Turn the tap in Birmingham, Alabama, where I became a bishop in The Episcopal Church and you get grade-A water. In 2006 I was elected Bishop of the Diocese of California, and we moved from Birmingham to San Francisco. There’s a lot different between these two great American cities, but at least one thing stayed the same: when we turn the tap in San Francisco we get abundant, pure water – grade-A.
With climate change, we in California have been living with drought for the last five years. As of last week, nearly 60% of the state is experiencing severe, extreme, or exceptional drought. It is no accident, however, that in our suffering state, we in San Francisco can live day-to-day without worry about either how much water we have or how clean it is.
There is a contentious, tangled history behind the water status of San Francisco, tied up with race, environmentalism, entrepreneurship, and frontier mentality — among other factors. But the stunning fact that California has more billionaires than any country in the world besides the United States itself, and China, and that half of those California billionaires live in the Bay Area is a salient fact related to our abundant, clean water – we can afford clean water, which is arguably a basic human right. (Natia Shavik, Forbes, March 2015)
According to water.org, a water-rights advocacy group, 1 in 10 people on the Earth do not have access to clean water: 663 million people. One group of people. You can be sure that the vast majority of these people who suffer from lack of access to clean water are poor people.
One group of people, here in the United States is acting to seek to preserve their access to clean water – the Sioux People of North and South Dakota on the Standing Rock Reservation. I first visited the Standing Rock Reservation back in the 1990s. I remember looking out from St. Elizabeth’s Episcopal Church, located about a mile from where Sitting Bull was born, over the silver shine of the dammed headwaters of the Missouri River, the very area where the planned Dakota Access Pipeline would go under the river.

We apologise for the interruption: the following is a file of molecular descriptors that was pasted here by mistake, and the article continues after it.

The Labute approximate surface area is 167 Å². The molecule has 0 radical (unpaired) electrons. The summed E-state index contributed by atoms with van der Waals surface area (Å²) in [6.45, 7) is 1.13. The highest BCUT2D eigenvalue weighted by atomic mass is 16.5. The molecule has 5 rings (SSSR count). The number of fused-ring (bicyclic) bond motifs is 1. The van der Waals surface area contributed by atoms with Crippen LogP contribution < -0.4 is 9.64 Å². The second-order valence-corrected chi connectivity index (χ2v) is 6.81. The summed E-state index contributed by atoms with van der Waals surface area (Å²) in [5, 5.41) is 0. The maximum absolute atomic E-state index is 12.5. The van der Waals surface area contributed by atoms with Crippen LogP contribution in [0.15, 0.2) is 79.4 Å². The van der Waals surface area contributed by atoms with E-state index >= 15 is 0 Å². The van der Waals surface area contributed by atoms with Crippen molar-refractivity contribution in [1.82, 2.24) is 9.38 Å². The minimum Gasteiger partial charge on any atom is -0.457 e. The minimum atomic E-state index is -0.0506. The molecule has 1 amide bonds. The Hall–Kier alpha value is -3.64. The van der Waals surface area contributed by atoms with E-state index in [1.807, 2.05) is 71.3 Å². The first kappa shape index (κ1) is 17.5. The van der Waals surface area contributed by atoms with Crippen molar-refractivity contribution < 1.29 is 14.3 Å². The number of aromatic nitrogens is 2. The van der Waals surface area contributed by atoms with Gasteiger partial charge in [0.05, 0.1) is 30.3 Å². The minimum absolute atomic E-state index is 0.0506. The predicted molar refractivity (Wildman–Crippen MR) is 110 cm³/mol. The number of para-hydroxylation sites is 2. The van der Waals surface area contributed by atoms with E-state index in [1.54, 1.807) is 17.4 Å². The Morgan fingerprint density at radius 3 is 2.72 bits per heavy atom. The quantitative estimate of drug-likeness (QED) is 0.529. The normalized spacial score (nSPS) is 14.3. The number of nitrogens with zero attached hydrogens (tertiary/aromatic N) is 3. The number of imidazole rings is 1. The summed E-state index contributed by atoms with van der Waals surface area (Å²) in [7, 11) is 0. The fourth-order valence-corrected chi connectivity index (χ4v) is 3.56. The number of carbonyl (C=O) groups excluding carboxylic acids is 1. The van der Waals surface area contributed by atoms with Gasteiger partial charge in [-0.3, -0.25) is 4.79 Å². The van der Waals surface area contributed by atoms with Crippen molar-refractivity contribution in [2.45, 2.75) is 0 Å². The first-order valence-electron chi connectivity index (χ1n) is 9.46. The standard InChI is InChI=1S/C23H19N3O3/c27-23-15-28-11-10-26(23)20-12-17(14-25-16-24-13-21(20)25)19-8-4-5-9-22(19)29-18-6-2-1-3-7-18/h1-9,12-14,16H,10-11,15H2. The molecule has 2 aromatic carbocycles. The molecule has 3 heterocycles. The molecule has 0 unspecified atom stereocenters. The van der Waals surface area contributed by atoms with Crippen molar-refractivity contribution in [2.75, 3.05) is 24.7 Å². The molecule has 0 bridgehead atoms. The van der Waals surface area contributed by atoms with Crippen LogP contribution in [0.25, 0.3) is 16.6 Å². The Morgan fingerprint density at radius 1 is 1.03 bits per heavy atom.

The many tribes of the Sioux Nation have banded together with the people of Standing Rock to block the construction of the pipeline — which would transport over 470,000 barrels of crude oil a day — under the Missouri. The solidarity of the entire Sioux People around this issue is inspiring. With the intervention of the Obama Administration the Sioux have achieved a temporary victory in their struggle to maintain their access to clean, abundant water – in other words, to have eco-justice.
It is a little-known fact in The Episcopal Church that the only diocese of our Church where a minority population is the majority of the diocesan membership is South Dakota. As with the on-going struggle to keep oil drilling out of the Arctic National Wildlife Refuge, a struggle led by many Episcopalians from the Gwich’in People (including my friend, Princess Daazrhaii Johnson, who was part of the Presiding Bishop’s delegation to COP21 in Paris in 2015), Episcopalians from around our Church are standing in solidarity with the people of Standing Rock.
This weekend, our Presiding Bishop, the Most Reverend Michael Bruce Curry, will join the Bishop of North Dakota and the Rev. Canon John Floberg among many others to continue the protest of presence over the pipeline construction. Here in our own diocese, California, the people of All Souls’, Berkeley, (which has been in a relationship of shared mission with the Episcopal Church on Standing Rock) are organizing to donate money, offer their prayers, and work on policy advocacy.
Causes of eco-justice are moments when we are given the opportunity to manifest the Beloved Community, the Body of Christ created by our shared faith. As St. Paul wrote to the Church in Corinth, “For in one Spirit we were all baptized into one body...and we were all made to drink of one Spirit.” Let us all act together for the justice our sisters and brothers are praying for at Standing Rock.